Jason hails all the way from England, where gardening is a religion. He first ventured into the world of landscape design when studying horticulture with the Royal Horticultural Society just outside of London. After exploring the design side of things, he found his stride and traded his trowel for a pencil. Since finishing his education, he’s worked in with the BBC designing gardens on the telly, then with practices in London and Dublin, before making the journey to Canada where he now works with the Salisbury team.

 

What brought you to Canada?

It’s a long story. Years ago we came here on holiday and I always thought it’d be a great place to live – it always is when you’re on holiday, isn’t it? Anyway, there were some changes afoot back home with the way the office was running and the recession, and all those sorts of things and I just thought I was ready for a change. So, I put out a resume online, Salisbury saw it, I got in touch, and when I got out here, I really liked working with them.

 

What drew you to landscape design or even horticulture? What drew you to that stream?

You know, it’s strange, because I was actually quite young when that happened and gardening wasn’t really something that many young people got into – at least, not in my situation. You know, I was one of the lads that played a lot of soccer in England, drank a lot of beer, hung around with my friends who were a bunch of thugs, really.

But, I don’t know… It was one of those things where I got a new house, found the garden at the back of it – although, it took me about 5 years to even realize there was a garden out there – and I kind of got started on that in the way that I suppose a lot of people do. Then I just wanted to learn more and more. I kind of felt like I wanted to be, you know, a gardener. And that’s why I went to study horticulture.

It was only when I started that I realized that I don’t like working horticulturally, but the design side was shaping up. It was working for me, too, because there was a few of us on the course, but I was always getting picked to do this and picked to do that. So, I had an aptitude for it to a certain degree from an early start. I mean, everyone’s capable to a certain point but not a lot of people can see the art of it – what you need to see, like line, flow, shape, balance, and proportion. And I can. It was a love of art and a love of horticulture that created the perfect mix.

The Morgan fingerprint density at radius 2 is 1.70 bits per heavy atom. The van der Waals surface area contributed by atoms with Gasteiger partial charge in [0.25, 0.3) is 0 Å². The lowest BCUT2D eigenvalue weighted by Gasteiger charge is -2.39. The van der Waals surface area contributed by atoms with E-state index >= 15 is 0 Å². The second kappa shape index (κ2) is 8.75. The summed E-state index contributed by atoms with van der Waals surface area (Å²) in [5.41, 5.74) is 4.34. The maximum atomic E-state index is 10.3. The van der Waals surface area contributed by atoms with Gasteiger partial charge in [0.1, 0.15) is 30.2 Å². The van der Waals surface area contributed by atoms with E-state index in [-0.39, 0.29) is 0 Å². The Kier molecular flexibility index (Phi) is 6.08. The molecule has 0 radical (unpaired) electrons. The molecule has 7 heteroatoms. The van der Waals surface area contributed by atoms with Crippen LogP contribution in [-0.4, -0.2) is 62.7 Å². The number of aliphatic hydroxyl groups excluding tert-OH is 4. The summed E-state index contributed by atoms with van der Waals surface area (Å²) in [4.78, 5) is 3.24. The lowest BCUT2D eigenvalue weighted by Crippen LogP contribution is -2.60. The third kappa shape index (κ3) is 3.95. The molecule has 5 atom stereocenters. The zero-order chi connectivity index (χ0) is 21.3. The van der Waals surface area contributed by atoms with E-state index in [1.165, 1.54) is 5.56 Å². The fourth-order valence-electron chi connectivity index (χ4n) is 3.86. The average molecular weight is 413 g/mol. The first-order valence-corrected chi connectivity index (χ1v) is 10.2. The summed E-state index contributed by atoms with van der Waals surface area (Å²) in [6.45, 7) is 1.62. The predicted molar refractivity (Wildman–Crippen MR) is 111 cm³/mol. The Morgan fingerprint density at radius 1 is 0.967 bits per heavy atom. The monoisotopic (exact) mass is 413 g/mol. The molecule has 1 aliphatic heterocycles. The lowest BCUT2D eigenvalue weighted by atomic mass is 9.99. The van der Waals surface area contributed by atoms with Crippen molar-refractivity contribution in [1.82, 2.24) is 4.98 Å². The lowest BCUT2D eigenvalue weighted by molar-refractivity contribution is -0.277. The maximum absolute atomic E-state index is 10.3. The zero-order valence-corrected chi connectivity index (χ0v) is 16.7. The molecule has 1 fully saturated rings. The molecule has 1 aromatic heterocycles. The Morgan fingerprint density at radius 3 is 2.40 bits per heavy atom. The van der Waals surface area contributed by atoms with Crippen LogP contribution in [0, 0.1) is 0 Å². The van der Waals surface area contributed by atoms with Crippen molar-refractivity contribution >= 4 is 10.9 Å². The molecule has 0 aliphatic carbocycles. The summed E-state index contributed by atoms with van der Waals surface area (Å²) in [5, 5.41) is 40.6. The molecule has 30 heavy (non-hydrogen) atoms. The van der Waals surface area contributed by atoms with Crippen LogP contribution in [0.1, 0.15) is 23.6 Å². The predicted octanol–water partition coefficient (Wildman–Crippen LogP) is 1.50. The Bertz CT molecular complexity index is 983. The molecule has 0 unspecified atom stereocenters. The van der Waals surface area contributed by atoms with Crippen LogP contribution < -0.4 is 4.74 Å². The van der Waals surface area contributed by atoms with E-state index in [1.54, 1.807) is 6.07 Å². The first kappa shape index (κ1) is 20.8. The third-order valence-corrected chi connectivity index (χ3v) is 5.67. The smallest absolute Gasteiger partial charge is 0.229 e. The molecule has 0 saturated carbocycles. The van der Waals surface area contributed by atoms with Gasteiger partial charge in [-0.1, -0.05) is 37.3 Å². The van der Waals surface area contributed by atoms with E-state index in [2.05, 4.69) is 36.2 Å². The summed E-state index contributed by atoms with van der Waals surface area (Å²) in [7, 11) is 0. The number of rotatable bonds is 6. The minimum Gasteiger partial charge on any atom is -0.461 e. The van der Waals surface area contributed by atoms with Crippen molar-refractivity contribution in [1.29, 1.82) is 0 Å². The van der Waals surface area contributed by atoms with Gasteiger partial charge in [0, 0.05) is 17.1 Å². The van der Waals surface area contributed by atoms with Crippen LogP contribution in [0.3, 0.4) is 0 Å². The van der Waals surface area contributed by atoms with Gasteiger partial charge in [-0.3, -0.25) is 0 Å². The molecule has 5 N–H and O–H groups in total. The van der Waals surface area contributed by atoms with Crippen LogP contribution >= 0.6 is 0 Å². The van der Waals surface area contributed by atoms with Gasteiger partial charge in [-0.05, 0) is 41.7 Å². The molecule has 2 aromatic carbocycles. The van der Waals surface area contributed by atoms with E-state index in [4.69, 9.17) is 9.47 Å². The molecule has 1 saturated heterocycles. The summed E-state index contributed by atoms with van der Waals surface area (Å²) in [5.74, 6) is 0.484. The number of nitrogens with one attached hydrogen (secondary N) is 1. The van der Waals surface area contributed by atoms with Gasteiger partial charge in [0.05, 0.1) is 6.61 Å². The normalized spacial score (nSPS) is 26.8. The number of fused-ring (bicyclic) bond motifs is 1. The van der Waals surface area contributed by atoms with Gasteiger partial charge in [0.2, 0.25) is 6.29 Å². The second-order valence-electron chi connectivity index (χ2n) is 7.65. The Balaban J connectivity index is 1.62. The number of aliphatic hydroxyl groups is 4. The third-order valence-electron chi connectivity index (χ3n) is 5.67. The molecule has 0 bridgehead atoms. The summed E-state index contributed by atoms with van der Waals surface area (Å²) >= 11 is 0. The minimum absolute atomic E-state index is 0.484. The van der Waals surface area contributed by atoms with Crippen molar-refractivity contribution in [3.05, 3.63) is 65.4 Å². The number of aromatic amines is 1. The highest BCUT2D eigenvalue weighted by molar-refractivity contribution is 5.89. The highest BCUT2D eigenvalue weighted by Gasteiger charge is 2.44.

Tell me about your first design project.

As part of the course I was in there were lots and lots, so I couldn’t tell you the very, very first one that I did as part of the training. But, I do remember the very first one that we built from a design I did. On the course, there was 8 of us and the idea was that all of us had to design a show garden, then we’d all nominate a winner from those 8, along with the guy who was leading the course. Then we’d have to go out and find the money, find the plants, and build it with no assistance – we had to do it all ourselves.

So, I designed this kind of courtyard garden for a hospital, like a seating area sort of thing, and painted it bright pink. And it did get built for the Tatton Flower Show! I’ve always preferred the idea of giving gardens to people, as opposed to a family or a home. I always wanted my gardens to be something lots of people would use. So I always used to design public spaces more than I would design residential gardens. That was the joy, I always thought.

Tell me about your favorite design project that you’ve done to date.

I think it was in 2007, we worked on a garden for the Chelsea flower show – you know, where the Queen comes around – and we did an artist retreat. There was a little studio, kind of a glass and wood pavilion, and there was a pond. And we did the paving all in this Portuguese limestone – the guys came over from Portugal and laid these little coals in the shape of petals.

Looking back, when I worked at that practice in London, we used to do some really amazing stuff. The last garden I designed before I left, which I never really got to use because I came to Canada just as it was being built, was a 7-story pyramid made out of scaffolding. It had vegetable gardens, a big slide from the top to bottom, cafes, and everything just going on on all of these levels, so we were really pushing it. And a year or two before that, I built a garden on a crane, so it was up in the sky. We did a lot of “out there” stuff. It’s different – there’s just a joy about gardening in England. It’s the capital of gardening in the world, without a doubt.